ABC's Good Morning America, a superficial show that rarely focuses on actual news, on Wednesday made time to promote the book of Reggie Love, Barack Obama's former "body man." Co-host Robin Roberts enthused over the "beautifully written" Power Forward: My Presidential Education.
Roberts didn't manage any serious questions, instead the journalist sounded like an Access Hollywood anchor: "You taught him the fist pump. Plays hoops with him." She followed-up by wondering, "What kind of basketball player is the President?"
Touting Love's ability to relate to Obama, Roberts queried, "I know you don't like to use the word hip...You say that you made him generationally relevant. How did you go about doing that?"
ABC has an affinity for the superficial. Last April, the network devoted 45 minutes to the racist comments by the Los Angeles Clippers then-owner. This was over a period of three days. Yet, the same network downplayed the President's scandals. However, covering an ex-Obama aide's friendly book is worth an exception.
In 2011, NBC's Brian Williams hyped Love as a way to tout Obama: "What is it about the President and his family that you wish all Americans could see?"
A transcript of the February 4 segment is below:
ROBIN ROBERTS: President Barack Obama is so close to his former aide and body man Reggie Love, he calls him his little brother. Now Love is giving us a very personal look into his relationship with the President. It's his brand-new book, beautifully written, called Power Forward: My Presidential Education." Reggie, good to see you again. It's been a while.
REGGIE LOVE: It has been a while. Thanks for having me today, Robin.
ROBERTS: It was really an interesting read because there's no job description when it comes to being a body man, is there?
LOVE: I didn't get one. They kinda show up and tell you to handle stuff. I think I was lucky because, you know, Barack Obama not a lot of makeup, not a lot of hair. You know, just had to make sure he got the suit and tie on and make sure it was kinda straight.
ROBERTS: You have to have his bags and make sure they're where they're supposed to be and one time you forgot his bags.
LOVE: I did leave the candidate's briefcase in the back of a suburban in Florida and it was the day before one of the primary debates and he kind of turned to me and looks to me and goes, "Hey, Reggie, where is my, my bag?" And I go, "It's on its way. "What do you mean it's on its way?" "Um, it will be there eventually."
ROBERTS: I know you don't like to use the word hip, that you made the President hip. You say that you made him generationally relevant. How did you go about doing that?
LOVE: There's not a lot of opportunities where people who are in their mid-40s are spending 18 hours a day with someone who is half their age. We have these conversations about who is better, Kobe or Jordan or Chris Paul or Tony Parker?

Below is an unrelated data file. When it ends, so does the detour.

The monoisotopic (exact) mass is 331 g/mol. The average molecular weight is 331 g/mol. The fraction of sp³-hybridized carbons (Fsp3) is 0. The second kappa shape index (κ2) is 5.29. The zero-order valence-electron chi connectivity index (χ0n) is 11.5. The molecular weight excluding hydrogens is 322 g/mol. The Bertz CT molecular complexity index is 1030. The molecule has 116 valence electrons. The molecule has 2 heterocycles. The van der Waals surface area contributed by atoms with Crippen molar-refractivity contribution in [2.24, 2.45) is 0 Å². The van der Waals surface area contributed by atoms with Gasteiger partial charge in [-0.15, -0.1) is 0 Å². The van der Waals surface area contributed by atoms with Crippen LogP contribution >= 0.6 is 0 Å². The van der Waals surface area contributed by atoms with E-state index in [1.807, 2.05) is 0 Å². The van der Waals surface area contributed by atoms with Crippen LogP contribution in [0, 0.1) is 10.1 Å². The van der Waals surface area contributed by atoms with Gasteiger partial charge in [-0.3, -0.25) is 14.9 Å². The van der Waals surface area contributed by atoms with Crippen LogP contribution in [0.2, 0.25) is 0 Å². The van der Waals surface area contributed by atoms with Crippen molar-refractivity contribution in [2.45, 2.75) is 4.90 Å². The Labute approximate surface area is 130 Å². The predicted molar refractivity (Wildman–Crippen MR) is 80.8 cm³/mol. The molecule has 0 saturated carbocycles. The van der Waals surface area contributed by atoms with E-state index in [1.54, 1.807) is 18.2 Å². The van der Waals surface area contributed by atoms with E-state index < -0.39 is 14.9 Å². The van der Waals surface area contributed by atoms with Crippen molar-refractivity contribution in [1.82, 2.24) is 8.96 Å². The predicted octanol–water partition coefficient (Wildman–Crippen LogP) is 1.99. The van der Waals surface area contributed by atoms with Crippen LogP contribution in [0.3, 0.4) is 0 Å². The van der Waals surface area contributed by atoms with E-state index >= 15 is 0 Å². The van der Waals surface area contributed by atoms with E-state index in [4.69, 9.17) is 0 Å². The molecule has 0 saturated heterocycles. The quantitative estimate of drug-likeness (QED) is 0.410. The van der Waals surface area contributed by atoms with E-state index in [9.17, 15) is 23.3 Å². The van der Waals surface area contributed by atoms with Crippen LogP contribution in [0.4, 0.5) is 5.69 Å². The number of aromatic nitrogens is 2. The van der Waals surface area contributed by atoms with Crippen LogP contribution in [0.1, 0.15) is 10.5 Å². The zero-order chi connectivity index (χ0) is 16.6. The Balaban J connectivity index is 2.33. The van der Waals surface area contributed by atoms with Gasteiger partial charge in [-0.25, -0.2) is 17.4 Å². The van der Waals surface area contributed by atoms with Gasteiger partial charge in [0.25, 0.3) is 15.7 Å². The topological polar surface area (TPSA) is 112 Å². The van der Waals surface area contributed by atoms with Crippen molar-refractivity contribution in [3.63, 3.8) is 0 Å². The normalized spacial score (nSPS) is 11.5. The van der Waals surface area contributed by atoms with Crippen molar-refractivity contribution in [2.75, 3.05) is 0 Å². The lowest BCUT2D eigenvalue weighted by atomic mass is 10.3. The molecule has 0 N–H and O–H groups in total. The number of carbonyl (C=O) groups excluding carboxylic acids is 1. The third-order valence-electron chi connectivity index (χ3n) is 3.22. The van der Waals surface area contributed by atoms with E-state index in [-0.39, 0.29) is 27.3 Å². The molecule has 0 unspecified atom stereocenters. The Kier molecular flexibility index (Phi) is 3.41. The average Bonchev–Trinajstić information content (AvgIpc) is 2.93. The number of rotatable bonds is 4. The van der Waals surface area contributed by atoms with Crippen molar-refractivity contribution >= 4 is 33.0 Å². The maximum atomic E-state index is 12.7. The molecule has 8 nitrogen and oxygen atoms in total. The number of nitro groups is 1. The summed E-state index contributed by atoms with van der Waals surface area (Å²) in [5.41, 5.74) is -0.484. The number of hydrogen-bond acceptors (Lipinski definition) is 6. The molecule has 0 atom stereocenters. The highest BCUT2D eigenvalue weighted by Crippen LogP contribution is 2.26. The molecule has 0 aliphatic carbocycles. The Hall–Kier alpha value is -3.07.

ROBERTS: You taught him the fist pump. Plays hoops with him. What kind of basketball player is the President?
LOVE: He's the kind of player –
ROBERTS: He's not paying you anymore. You can be honest.
LOVE: No, look, I would say that the President is a good player. You know, he's the kind of guy he'll make everyone that plays with him a little bit better. I can remember some games in which we had old guys versus young guys and for awhile they beat us. I wouldn't want to show up to work the next day because he had that grin on his face, like –
ROBERTS: What was the biggest challenge for you, Reggie, working so closely with the President?
LOVE: When you're working in politics, you're working on a campaign, you get really, really fatigued, mentally and physically. But it doesn't wear on you as much. I was really competitive about trying to keep up with him. You know, I'm like, if this guy is performing at a high level every day, interviews, town hall meetings, coffees, breakfasts, all these things all day and, you know, he never flinched about it and there were times I'd be like, my eyes would kind of like be falling asleep a bit. I'm like, "All right. If this guy can do it, like I should definitely be able to keep up."
ROBERTS: Yes, President Obama, but also Coach K, Mike Krzyzewski. What did you learn from Coach K?
LOVE: A lot of good lessons and some hard lessons. I would say the biggest thing I learned from that group is that the little things matter and that if you are able to buy into something that's bigger than yourself you can do something really special?
ROBERTS: Thank you for sharing your story with us.
LOVE: Thank you.
ROBERTS: We do appreciate it and Power Forward is available in stores and online right now.